1.  Don’t Beat Yourself Up.

I would love to write full-time.  The reality is that I substitute teach, spend summers working in the family business, and so much more.  I am trying hard to find time to write everyday, but every once in a while, I don’t. I am learning to just pick up the next day.  I don’t need to stress about it. It is a little thing, but it helps. Creating a simple writing routine helped simplify everything.

I love the fact that she embraces the fact that everyone writes garbage.  We have to work through the garbage to get to the good stuff. Authentic details are everywhere.  Even when not writing, we are still hard at work collecting details, situations, characters, stories, ideas, and so much more.  In fact, that is one reason why I started blogging: I wanted to experiment with and collect different story ideas – to think out loud.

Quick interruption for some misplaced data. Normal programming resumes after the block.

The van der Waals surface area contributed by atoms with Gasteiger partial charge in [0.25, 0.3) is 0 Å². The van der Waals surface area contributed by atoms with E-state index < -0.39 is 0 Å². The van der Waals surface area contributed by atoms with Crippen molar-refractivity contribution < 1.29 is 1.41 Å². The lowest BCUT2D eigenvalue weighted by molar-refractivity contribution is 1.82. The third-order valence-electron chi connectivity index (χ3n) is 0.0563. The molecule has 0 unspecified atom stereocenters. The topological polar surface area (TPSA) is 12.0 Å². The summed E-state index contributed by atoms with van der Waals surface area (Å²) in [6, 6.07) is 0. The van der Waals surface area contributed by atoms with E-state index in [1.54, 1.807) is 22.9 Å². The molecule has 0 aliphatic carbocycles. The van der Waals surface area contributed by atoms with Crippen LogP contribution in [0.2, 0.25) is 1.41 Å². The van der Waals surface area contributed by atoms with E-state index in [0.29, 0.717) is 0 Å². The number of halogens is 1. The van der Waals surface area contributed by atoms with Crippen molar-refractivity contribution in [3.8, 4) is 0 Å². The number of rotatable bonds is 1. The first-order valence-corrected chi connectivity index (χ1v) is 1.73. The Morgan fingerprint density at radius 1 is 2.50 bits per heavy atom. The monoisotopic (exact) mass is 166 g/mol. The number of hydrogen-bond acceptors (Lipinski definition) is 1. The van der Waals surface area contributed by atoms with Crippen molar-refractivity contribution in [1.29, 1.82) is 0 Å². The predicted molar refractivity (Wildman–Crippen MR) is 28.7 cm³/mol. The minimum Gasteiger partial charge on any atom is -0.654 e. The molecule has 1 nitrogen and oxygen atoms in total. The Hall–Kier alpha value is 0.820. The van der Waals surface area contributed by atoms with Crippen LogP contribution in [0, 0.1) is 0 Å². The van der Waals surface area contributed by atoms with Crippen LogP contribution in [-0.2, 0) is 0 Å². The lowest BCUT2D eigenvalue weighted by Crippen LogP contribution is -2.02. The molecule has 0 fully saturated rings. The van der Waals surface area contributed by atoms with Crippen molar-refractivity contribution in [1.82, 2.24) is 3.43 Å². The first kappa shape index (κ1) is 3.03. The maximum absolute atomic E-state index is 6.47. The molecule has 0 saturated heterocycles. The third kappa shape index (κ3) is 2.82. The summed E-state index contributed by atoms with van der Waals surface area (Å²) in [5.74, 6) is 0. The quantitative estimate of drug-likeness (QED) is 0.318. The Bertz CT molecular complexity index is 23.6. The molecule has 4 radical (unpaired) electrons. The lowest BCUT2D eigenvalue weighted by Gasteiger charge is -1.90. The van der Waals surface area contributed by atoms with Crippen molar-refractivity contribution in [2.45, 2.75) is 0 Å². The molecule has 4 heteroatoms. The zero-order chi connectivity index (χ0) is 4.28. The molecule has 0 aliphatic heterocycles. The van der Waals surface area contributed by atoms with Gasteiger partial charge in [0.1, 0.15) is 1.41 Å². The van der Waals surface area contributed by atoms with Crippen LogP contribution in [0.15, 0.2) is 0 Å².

1.  Write Everywhere and Anywhere.

Write.  Write. Write.  Writers spend so much time avoiding writing.  Plotting, planning, organizing, and even cleaning are all brilliant distractions from the actual writing itself. This is one reason why I head somewhere else when I actually want to get something done.  I can always find something to distract me when I am at home. Natalie goes so far as to offer tips on how to effectively use cafes and coffee shops as places to write. My dream is to have a wonderful coffee shop near my house.  It won’t happen any time soon, but a girl can dream.

Conclusions

Writing Down the Bones may mean different things to different writers, but I would recommend it to anyone who loves to write.  I think there is something in there for everyone. It is a book I will come back to time and time again. Writing Down the Bones already fundamentally changed the way I write.

Writing Down The Bones